Who we can expect to see on the show with him: "It's all pro fishermen from all over North America; we went to Puerto Rico, went to Mexico, and went to Montreal for couple of come-back kind of characters. Rene Potvin, the guy I free dove with in New York and Jory Pierson, which was one of everybody's real favorites; a guy I stay in contact with and talk to a couple times a month and stuff and we go after some sharks off the back of a shrimp boat in Florida and it's a pretty wild adventure with me and him. We are in what I would call the crappiest row boat I've ever seen. We're out kind of in the middle of the Gulf and were out behind the shrimp boat and they release their bite, you know, the extra stuff they catch while dragging nets and catching shrimp and that creates basically like a big shark feeding frenzy underneath the boat and we're on this terrible rowboat right in the middle of that. So, it's pretty wild."
His tradition, on the show, of drinking a beer before going out to fish and talking to the locals: "I'll make myself sound real classy; I'll drink almost anything. I actually joined a beer club this year for about three months and that was pretty interesting. But yeah, I'll usually drink something that's local, that's on tap; something that I haven't seen or heard of and I actually get paid to do that: stand in a bar and every time a cup gets about half-full, they grab it out of my hands and fill it back up and then I talk to all of these crazy characters and funny people at the bar and just talk about fishing and the area. It's really one of my favorite parts of the show, it's super cool, and sometimes I've got to pinch myself to say ‘You're being paid right now to hang out in a bar with maniacs and drink beer', so it's pretty cool. I mean, there's always; it seems to be the same four to five guys at every bar, you know, there's the one crazy old guy that knows everybody in the town and has a thousand stories. Sometimes, he's the guy you can't get away from; you start talking to him and they see the cameras and then they just go off. We're off and on a schedule and we get what we need and often, I'll just sit there and talk to the guy because I think he's interesting and the director and producer are trying to pull me away to get me to go talk to somebody else. So, sometimes those can go late into the night, which is cool to me because I don't require a lot of sleep, so it's always a good time seeing new places like that."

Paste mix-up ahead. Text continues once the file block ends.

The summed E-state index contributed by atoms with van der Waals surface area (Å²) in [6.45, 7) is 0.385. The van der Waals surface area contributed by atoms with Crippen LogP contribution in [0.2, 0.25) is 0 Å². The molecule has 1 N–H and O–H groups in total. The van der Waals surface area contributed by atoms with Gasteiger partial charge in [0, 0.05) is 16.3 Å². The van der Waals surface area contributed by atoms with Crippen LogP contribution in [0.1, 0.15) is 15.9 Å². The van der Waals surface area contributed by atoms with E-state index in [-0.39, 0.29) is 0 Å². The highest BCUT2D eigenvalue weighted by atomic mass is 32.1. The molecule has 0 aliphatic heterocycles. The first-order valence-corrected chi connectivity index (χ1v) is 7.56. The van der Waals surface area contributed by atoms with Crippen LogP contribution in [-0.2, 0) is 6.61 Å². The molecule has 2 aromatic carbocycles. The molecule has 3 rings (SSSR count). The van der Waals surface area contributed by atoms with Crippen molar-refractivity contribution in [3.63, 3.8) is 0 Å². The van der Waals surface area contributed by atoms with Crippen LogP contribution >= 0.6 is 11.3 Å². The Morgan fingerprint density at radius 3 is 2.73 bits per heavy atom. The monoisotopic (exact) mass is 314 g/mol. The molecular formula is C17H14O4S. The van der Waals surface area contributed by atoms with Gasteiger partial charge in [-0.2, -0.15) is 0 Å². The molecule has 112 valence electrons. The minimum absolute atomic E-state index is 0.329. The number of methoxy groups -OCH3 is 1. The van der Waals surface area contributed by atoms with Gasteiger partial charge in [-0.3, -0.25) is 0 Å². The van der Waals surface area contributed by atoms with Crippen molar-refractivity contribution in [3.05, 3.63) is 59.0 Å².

The travel schedules he lives as part of the show and TNA: "It's super tough to balance; it's two amazing jobs but both require me to travel and be in different places in the United States and ever around the world. So, it's a treacherous schedule, you know, it's definitely not for everybody. I'm worn pretty thin right now, but I've got a couple of days off, to recharge the batteries and then head down to Peoria for IMPACT Wrestling; I'm back wrestling full-time now. But the show itself (‘Off the Hook') takes about 6-7 days to shoot; usually a day to travel there, 5-6 days of shooting, maybe 7 and then a day to fly back to wherever I'm going. We filmed from October of last year to June 1st; we filmed about 16 brand new episodes, so I was home, from January to about June 1st, physically in my house for about 10 days within that time period. That was I walk in, do laundry, run errands, go to the gym, pack my next two bags, wake up the next day and I go back to the airport to fly back out; I was never home for more than two days at a time. Yeah, it was a bit of a whirlwind but I wouldn't change it. The show is amazing and I cannot wait for it to come out and for people to see it. It's the most proud I've ever been in my life of anything I've ever done."
TNA going on the road for live IMPACT Wrestling shows: "Well, it's the right decision. I can remember being an independent wrestler and living in...